HUMAN CHIMP DIFFERENCES
If humans have evolved from a non-human ape ancestor, then the types of mutations that can occur in human genomes-nucleotide substitutions, insertions, deletions, chromosomal inversions, etc.-must be the same types of differences which distinguish the human genome from that of a non-human ape, such as the chimpanzee. If humans and chimps descended from a common ancestor, then human-chimp differences should simply be an extension of the variations observed within each species.
If the creationist model is correct, then not only are humans as unrelated to chimpanzees as they are to every other form of life on earth, there is no reason to suspect that the mutational processes which originated as a punishment for humankind would be the same processes needed to derive human-specific modifications to an ape genome. In the creation model, there is a fundamental difference between the variations (genetic and anatomical) within the groups descended from a common ancestors and those which represent completely separate creations.
If intelligent design is correct, then the types of changes which separate humans and chimps should fall into two categories: those naturally induced changes which produce minor differences and those super-naturally induced which result in the adaptation of complex systems (such as increased brain size or immune reactions). Which of these models is supported by the comparison of human and chimp genomes?
Humans are not chimps and chimps are not humans. Nevertheless, our DNA is close to identical. Both human and chimp genomes are about the same size (2.9 billion base pairs). The overwhelming majority of the nucleotide positions are identical between humans and chimps. At functionally important DNA sites, humans and chimp sequences are 99.4% identical while at less important sites, the homology is 98.4% homologous. Of the DNA sequences which can be aligned between the human and chimp genomes, only 1% of the DNA bases differ. Because of the insertions and deletions, the total difference in the genomes is about 4% (Wildman, 2003; Culotta, 2005). Human-chimp divergence at noncoding regions is thought to be 1.23% (Hellman, 2005). The differences which separate humans from chimps are simply an extension of the same types of mutations which distinguishes one human from another.
There are about 35 million single nucleotide changes which
distinguish the chimpanzee genome from the human genome. In addition,
there are about 5 million insertion/deletion events which are specific
to one of the lineages and are responsible for 1.5% of the differences
in euchromatin sequences (about 90 million bases). There have also been
several chromosomal rearrangements including 9 pericentric inversions
and the fusion of two ancestral chromosomes to produce human chromosome
2 (The Chimpanzee Sequencing and Analysis Consortium, 2005; Ellegren,).
The difference between human and chimp species is 1.4% due to nucleotide
substitutions and 3.4% due to insertions and deletions (Britten, 2002).
When considering the most variable regions of the human genome, such as the MHC region, the nucleotide diversity between two humans exceeds the overall nucleotide diversity between the human and chimp lineages. Some of these haplotypes may predate human lineage (Raymond, 2005). These regions where humans differ most from each other are also the regions where the human genome differs most from that of chimps. When taking into account the insertions and deletions in the MHC class III regions, human-chimpanzee sequence similarity drops to 86.7% (Anzai, 2003). For example, in the chimpanzee lineage, a 95 kb deletion between the human MICA and MICB genes resulted in a single hybrid gene in chimps. This region is involved in response to viral infections and autoimmune diseases (Anzai, 2003).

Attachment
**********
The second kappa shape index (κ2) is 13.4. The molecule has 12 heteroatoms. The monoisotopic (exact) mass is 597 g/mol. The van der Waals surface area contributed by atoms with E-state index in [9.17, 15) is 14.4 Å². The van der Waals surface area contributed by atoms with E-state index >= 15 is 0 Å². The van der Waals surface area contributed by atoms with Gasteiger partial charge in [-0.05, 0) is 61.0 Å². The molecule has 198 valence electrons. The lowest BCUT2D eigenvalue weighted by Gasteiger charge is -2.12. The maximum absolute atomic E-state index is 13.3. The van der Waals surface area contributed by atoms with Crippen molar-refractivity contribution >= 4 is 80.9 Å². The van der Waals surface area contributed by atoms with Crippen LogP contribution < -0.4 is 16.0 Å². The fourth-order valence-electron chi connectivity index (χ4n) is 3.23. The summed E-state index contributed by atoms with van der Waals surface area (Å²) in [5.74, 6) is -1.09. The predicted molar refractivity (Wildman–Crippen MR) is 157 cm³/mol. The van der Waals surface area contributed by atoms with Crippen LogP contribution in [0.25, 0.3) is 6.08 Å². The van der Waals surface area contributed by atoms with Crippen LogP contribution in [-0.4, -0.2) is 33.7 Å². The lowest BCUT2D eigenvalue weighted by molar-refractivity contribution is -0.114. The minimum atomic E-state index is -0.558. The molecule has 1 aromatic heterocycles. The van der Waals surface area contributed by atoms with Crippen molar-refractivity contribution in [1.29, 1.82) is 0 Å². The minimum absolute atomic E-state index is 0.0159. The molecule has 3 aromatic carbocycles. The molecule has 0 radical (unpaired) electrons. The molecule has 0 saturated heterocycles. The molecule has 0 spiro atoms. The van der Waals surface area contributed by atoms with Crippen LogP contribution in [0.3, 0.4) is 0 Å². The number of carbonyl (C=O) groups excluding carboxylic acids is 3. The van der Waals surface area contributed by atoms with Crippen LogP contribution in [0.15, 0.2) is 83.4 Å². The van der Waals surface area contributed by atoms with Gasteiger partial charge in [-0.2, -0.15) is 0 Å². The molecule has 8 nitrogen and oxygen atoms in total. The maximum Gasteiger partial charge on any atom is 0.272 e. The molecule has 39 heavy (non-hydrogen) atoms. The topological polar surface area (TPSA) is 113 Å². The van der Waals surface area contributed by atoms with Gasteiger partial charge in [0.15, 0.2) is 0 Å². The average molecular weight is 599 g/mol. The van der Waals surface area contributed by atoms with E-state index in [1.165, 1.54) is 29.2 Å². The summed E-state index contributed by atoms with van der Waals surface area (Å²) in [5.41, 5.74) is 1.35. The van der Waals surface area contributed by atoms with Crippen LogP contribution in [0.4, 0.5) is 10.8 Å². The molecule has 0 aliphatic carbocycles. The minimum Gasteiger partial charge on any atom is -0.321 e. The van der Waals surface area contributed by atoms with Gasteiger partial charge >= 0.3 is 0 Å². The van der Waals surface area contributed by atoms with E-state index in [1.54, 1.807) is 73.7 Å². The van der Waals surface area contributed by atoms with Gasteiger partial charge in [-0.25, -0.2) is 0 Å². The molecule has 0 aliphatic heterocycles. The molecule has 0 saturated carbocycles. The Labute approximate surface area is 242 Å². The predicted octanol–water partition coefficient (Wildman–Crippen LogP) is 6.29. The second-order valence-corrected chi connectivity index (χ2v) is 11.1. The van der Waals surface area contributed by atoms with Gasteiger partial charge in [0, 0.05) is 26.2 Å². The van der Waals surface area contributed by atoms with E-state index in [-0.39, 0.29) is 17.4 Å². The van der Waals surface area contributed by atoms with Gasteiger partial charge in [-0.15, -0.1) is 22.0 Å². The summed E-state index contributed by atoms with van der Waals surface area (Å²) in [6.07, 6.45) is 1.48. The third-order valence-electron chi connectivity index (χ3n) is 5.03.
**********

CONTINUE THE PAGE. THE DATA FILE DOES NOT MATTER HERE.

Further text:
Not only are chimps the animals most closely related to humans, humans
are the animals most closely related to chimps. Many researchers have
observed that when comparing specific genetic sequences, human and chimp
sequences are more similar to each other than either is to any other organism
analyzed in the study (Atchley, 1995; Caccone, 1989; Deeb, 1994; Edwards,
1997; Felsenstein, 1987; Fukuhara, 2002; Galili, 1991; Gonzalez, 1990;
Goodman, 1984; Goodman, 1994; Salem, 2003; Johnson, 1999; Koop, 1986;
Larson, 1996; Maeda, 1988; Messier, 1997; Miyamoto, 1987; Page, 2001;
Pilstrom, 2002; Ruvulo, 1994; Sibley, 1990; Vernersson, 2004; Williams,
1989; Ye, 2005; Zhang, 1998a; Zimonjic, 1997).
Not only do human and chimps have the same genes, they also have similar alleles, indicating that the origin of some of the human alleles predate the split between chimp and human ancestors (OMIM). Some alleles of the HLA-A and HLA-B genes are shared between humans and chimps and thus arose before the split between their lineages. The HLA-Cw*0702 seems to have arisen before the separation of the higher ape lineages, producing alleles in humans, chimps, and gorillas (Matsui, 1999). Chimpanzee sequences of Apopliprotein E not only correspond to human alleles, in the majority of cases the most common human allele corresponds to the chimp sequence, suggesting that it was ancestral (Fullerton, 2000).
This genetic difference between human and chimps is quite small compared to the analysis of homologous DNA sequences in other organisms. In the creation model, chimps are completely unrelated to humans-as unrelated as monkeys, plants, fish, and bacteria. There is absolutely no reason to predict this degree of similarity in organisms which are completely unrelated. In fact, the creationist model must accommodate the fact that there is a greater degree of similarity in the DNA of humans and chimps (which creationists claim are unrelated) than between the DNA sequences of organisms that many creationists feel have shared a common ancestor within the past several thousand years.